Emma Ruth Rundle and Darkher at The Lexington, London - live review

Subterranea live

Crowd shot
(Image: © Katja Ogrin)

You can trust Louder Our experienced team has worked for some of the biggest brands in music. From testing headphones to reviewing albums, our experts aim to create reviews you can trust. Find out more about how we review.

The fact that Darkher [7]’s guitarist occasionally saws away at his strings with a violin bow seems more a gimmick than a benefit, but that’s the only air of pretence to Darkher’s – aka flame-haired Yorkshirewoman Jayn Wissenberg – sombre yet spellbinding dark pastoral folk and crushing doom. It’s a cosy setup tonight for Marriages vocalist EMMA RUTH RUNDLE [7]’s intimate set, and it feels like watching a friend perform. For the first two songs, it’s just Emma and her guitar, and the audience are silent. “You’re so polite!” she observes, but it’s more likely that everyone is transfixed by her eerily beautiful melodies and raw yet rich unique voice. A backing band join her, giving the songs a heavy oomph but losing none of the intimacy. Emma’s music is simultaneously soft and gut-wrenching – like in Protection, where the melody is gorgeous but the lyrics and emotive delivery show pain and anguish. For the finale, she goes full-on acoustic, shunning the mic and leaving her guitar unplugged for the passionate and tender Real Big Sky. There isn’t a dry eye in the house.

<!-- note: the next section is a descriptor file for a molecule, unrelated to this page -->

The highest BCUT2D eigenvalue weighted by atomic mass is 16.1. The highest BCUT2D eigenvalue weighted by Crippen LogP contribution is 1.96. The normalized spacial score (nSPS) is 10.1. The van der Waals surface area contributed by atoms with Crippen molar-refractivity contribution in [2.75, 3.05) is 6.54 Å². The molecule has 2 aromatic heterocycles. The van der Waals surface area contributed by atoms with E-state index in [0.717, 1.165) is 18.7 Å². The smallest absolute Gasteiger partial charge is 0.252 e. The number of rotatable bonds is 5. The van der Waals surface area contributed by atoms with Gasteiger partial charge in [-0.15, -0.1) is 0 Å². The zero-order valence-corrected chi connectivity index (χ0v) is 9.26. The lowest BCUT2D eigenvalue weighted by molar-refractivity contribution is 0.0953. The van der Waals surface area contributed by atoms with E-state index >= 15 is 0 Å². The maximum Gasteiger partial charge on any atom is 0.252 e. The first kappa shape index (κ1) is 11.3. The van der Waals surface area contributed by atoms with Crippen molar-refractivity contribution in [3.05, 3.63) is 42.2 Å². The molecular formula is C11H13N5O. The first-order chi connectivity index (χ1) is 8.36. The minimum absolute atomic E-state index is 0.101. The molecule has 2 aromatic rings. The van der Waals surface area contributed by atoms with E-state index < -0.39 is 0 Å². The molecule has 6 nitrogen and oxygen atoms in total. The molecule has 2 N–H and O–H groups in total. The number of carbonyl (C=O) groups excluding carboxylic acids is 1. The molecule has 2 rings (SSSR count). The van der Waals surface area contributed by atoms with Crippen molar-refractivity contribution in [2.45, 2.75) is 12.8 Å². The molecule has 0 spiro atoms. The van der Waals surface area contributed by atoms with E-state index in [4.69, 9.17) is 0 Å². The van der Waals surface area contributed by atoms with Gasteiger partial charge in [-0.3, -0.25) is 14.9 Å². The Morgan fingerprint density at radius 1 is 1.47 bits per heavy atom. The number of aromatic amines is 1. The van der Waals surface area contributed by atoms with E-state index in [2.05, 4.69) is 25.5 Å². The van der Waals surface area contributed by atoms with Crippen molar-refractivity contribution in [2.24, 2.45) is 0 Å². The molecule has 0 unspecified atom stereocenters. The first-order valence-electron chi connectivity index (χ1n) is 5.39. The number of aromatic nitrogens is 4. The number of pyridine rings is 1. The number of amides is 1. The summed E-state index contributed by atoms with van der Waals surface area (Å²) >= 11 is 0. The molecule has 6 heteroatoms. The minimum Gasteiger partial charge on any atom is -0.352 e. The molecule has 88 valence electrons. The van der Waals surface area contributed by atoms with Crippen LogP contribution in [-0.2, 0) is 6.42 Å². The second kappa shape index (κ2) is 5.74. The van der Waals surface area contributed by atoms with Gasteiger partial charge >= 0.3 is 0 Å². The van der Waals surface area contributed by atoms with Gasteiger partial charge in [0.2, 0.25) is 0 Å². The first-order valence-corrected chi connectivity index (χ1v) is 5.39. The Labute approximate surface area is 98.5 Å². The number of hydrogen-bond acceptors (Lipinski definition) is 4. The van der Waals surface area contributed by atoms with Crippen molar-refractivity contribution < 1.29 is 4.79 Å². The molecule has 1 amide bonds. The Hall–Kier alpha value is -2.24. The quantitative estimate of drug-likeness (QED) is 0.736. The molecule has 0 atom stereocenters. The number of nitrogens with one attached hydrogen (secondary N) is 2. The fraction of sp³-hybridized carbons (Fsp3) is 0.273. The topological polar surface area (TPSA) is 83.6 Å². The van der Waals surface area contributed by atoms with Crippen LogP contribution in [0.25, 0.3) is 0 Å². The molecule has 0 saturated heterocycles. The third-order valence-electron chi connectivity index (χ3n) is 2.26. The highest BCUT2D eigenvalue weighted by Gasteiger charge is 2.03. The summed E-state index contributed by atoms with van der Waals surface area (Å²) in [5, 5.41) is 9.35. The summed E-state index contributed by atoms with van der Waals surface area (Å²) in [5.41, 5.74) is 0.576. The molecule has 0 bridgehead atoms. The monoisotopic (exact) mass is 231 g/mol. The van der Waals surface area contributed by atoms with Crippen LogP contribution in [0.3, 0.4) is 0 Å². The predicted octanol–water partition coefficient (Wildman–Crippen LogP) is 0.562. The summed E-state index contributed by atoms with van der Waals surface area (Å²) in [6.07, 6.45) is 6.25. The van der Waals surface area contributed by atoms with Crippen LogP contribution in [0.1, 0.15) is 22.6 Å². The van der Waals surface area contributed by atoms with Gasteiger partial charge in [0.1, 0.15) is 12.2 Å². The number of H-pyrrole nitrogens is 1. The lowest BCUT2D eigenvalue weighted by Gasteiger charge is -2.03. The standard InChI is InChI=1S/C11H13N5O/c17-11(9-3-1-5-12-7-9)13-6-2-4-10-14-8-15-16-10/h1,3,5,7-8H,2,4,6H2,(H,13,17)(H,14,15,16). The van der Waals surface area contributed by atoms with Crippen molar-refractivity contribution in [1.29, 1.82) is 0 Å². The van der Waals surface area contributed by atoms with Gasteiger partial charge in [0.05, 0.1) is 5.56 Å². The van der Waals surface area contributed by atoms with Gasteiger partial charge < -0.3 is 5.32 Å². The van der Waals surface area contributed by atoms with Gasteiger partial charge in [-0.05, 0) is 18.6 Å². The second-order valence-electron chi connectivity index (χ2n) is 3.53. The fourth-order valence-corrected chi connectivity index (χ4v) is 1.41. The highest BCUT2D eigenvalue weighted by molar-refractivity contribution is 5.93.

Hannah May Kilroy

Hannah May Kilroy has been writing about music professionally for over a decade, covering everything from extreme metal to country. She was deputy editor at Prog magazine for over five years, and previously worked on the editorial teams at Terrorizer and Kerrang!. She currently works as the production editor for The Art Newspaper, and also writes for the Guardian, Classic Rock and Metal Hammer.